Wire Rope Assemblies
Wire rope assemblies are completed cable systems that involve the cable
or cables as well as any fittings in the form of additional hardware or
rope termination techniques. Wire ropes are used in a range of
industries such as mining, oil rigging, bridge construction, marine,
aerospace, transportation and material handling among others that
require various heavy-duty lifting applications.
Wire assemblies are also useful in motion control and mechanical automation applications for not only lifting, but pulling and support as well. Wire rope assemblies allow for the incorporation of wire cables into machinery or other equipment for use improving connectivity, versatility and prevent damage, such as fraying, to the rope mechanisms. The capacity of a given system is determined by the type and placement of wire rope fittings in the assembly. Common fittings include clamps, clips, sleeves, links, hooks, forks, eyes, studs and pins. The utility and added security afforded by wire rope assemblies allows their use in both commercial and residential arenas in addition to their traditional applications in the industrial sector. As cables for heavy-duty hoisting vary considerably from those used to support a home shelving unit, it is vital that the intended use be considered when selecting the proper assembly. Wire rope manufacturers often provide a range wire fitting options in order to accommodate the many different uses for the cables.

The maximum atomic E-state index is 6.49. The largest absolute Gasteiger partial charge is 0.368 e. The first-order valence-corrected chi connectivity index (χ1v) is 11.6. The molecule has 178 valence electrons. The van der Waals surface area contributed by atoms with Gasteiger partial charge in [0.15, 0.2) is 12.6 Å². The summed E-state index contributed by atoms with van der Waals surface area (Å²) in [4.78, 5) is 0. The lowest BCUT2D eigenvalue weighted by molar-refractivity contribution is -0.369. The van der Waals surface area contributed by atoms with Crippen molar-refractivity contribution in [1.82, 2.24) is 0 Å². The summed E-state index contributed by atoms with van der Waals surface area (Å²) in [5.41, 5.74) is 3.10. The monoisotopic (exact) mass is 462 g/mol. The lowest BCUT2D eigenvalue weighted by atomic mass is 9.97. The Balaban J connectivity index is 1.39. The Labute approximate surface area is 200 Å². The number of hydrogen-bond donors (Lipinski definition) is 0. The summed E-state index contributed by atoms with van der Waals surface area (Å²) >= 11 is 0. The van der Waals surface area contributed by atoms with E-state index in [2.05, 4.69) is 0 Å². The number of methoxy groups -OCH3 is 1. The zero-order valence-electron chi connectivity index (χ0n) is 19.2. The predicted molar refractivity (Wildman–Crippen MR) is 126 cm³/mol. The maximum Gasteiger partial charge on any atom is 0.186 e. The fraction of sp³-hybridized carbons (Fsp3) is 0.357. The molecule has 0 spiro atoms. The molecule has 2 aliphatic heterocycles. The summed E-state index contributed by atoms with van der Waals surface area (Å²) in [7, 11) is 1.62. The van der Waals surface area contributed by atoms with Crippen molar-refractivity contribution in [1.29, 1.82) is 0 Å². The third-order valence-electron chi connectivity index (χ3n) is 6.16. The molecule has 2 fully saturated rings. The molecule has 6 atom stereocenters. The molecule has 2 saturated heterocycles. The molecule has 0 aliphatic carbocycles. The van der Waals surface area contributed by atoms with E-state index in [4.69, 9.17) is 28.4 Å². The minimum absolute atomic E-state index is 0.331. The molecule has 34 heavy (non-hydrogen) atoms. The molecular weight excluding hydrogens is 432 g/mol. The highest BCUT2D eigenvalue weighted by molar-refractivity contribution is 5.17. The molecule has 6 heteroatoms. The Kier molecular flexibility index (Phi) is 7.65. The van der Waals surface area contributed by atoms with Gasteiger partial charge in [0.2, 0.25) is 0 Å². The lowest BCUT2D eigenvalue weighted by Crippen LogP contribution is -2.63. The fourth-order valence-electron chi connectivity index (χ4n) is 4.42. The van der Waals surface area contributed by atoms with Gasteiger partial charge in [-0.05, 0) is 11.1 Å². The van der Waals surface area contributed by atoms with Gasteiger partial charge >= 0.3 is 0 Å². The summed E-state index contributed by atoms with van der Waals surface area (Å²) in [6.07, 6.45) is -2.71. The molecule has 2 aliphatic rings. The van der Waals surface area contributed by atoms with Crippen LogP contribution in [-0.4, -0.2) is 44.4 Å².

While specific fittings and terminations are achieved through various metal stamping, die cutting or swaging techniques, the process of wire rope making is fairly uniform though specifics will vary. Wire ropes comprise the base or body of every assembly, these are the lengths of stranded wire cable that run between two fittings or pieces of equipment. Each rope consists of three main elements. Cold drawn metallic filaments are twisted or braided into strands which are in turn helically wrapped around a core, which may be metal or fiber based. The number of strands per cable and filaments per strand are used to identify wire ropes as are the lay or style in which each component was assembled. Fittings and wires are commonly made of the same materials; most popular are durable metals. Steel and stainless steel, titanium, nickel alloys and other metals are selected based on specific properties such as resistance to wear and corrosion, tensile strength and weight to strength ratios. Further considerations for wire rope assemblies include diameter, length, flexibility, difficulty of flattening, temperature resistance and average lifespan. Assemblies are carefully regulated and should be inspected regularly to avoid potentially costly and dangerous mechanical failure.